The fifth and final film of the “Apes” series, “Battle for the Planet of the Apes,” is the most flawed, and yet, the most intriguing. In the years after he led the ape rebellion, Caesar has grown wiser and more prone to loving thy neighbor rather than hate. A family man, Caesar has married Lisa (the female ape he worked with in “Conquest,” and played by Natalie Trundy, who was in all of the “Apes” sequels) and has a son of his own, whom he has named Cornelius. He has built a small village of survivors after a great nuclear war decimated the world, and a tenuous bond with humans. One day, Caesar is confronted with a potential break in the peace when the gorilla General Aldo (Claude Akins) attacks a human teacher who says the unspeakable word to his disobedience, “no.” Caesar has a crisis in his ability to lead ape and men into a peaceful future, and so he and the philosopher orangutan, Virgil (Paul Williams), and a human leader (the brother of “Conquest’s” MacDonald, played by Austin Stoker) make the trek into the Forbidden City to look for recordings that might help Caesar, although they are discovered by a group of radioactively scarred humans led by “Conquest’s” head of security, Kolp (Severn Darden), who takes the opportunity to get even for the humiliation Caesar inflicted on humanity all those years ago, leading to a final battle between man and ape.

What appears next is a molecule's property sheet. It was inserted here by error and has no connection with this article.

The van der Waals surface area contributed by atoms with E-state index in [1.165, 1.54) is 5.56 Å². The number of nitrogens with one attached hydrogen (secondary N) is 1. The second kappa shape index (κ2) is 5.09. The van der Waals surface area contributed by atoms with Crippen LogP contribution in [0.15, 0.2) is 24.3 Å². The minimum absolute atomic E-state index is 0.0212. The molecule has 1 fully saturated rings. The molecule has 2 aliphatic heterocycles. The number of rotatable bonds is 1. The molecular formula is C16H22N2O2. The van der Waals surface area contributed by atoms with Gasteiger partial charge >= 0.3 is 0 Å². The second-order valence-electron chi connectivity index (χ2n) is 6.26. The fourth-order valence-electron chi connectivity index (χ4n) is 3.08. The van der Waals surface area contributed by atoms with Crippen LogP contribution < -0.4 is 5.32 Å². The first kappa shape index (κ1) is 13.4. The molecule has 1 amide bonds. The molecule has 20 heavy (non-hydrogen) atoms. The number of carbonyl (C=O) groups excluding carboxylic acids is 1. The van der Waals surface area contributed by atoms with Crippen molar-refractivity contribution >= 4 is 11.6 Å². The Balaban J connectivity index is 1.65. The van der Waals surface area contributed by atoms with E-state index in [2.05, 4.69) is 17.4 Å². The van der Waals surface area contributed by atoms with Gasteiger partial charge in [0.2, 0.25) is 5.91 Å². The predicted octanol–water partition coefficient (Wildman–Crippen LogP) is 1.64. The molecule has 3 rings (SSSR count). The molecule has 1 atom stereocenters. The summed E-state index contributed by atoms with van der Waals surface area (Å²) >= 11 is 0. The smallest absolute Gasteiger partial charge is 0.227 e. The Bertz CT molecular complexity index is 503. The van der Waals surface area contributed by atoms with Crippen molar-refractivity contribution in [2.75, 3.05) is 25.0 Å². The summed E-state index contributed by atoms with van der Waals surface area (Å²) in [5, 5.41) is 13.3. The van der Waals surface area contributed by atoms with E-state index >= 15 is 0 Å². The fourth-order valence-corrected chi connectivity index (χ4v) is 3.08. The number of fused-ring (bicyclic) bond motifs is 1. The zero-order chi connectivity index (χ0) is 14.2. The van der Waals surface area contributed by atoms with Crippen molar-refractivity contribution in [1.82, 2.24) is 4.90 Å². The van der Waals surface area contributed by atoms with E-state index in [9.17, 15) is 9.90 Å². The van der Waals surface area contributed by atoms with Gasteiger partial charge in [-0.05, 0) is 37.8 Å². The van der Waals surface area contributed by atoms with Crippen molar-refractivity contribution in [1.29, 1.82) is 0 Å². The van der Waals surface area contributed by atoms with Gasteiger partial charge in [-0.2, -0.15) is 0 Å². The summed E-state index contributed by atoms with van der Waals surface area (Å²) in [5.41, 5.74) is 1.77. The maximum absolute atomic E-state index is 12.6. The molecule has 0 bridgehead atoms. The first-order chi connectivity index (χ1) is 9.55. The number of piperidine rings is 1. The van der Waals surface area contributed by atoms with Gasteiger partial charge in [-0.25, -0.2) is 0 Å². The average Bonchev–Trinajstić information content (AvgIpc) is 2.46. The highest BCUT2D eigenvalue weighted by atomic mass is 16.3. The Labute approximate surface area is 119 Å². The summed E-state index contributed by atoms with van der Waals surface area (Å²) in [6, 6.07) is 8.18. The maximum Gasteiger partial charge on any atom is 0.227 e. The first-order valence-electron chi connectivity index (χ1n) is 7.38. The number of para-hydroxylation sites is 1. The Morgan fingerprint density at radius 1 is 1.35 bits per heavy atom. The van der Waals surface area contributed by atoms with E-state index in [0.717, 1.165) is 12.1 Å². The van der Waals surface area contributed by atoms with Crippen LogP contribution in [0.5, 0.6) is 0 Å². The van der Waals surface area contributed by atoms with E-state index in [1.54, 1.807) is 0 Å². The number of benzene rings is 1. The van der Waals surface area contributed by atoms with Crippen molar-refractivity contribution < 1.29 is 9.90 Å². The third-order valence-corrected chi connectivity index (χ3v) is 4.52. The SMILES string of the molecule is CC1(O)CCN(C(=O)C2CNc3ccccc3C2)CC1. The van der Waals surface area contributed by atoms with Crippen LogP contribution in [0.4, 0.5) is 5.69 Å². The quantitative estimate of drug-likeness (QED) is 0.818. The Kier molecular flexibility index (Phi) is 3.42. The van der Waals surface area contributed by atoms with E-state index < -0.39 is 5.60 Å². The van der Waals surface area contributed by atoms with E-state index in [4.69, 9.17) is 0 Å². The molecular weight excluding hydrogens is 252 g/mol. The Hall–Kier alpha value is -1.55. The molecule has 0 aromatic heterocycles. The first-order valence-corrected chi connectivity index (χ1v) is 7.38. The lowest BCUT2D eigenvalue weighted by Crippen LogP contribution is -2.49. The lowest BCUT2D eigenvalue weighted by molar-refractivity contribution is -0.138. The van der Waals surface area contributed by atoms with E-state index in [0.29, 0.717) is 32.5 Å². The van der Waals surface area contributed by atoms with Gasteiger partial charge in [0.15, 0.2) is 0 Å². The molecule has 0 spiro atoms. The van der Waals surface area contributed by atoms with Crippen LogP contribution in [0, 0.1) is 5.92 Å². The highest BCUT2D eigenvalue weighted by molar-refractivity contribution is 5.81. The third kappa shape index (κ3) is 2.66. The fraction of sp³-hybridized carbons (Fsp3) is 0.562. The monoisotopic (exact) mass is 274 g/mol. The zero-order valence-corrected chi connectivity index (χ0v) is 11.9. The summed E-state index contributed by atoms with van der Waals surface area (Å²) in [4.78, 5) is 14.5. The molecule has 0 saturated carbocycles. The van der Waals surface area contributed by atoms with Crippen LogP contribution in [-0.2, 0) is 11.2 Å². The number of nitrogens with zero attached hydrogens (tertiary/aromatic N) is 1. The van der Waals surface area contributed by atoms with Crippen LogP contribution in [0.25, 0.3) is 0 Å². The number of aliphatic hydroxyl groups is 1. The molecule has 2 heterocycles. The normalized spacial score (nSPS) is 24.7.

Although Paul Dehn wrote the initial draft of the script, which continued the bleak tone of “Conquest,” Jacobs wished to return to a more family-friendly tone, and hired the husband and wife team of John William Corrington and Joyce William Corrington to polish the script into something more akin to the original film. The results are…silly, and at times, all too familiar thematically when you think back to the story of “Beneath the Planet of the Apes.” Returning as director was J. Lee Thompson, who had the unenviable task of creating an epic adventure on a budget that was barely over $1 million. He does what he can, although the limitations are all too obvious at the end, when the mutated humans and Caesar’s colony fight one last battle for dominance in the future. That said, Caesar’s questioning of his ability to lead ape and man into a true friendship is genuinely compelling, and McDowall plays the storyline with intelligence and emotion, especially after his son dies after overhearing a plot by Aldo to overthrow his father. Also important in bringing the film greater weight than it otherwise would have is the role of the Lawgiver at the beginning and end, played by the legendary director John Huston with his famously gruff voice and soulful gravitas. These two performances, and a storyline that is enhanced in the “Extended Version” contained on the series’s massive Blu-Ray box set, improve “Battle for the Planet of the Apes’s” stature as a solid sci-fi adventure, even if it remains the worst of the original “Apes” franchise.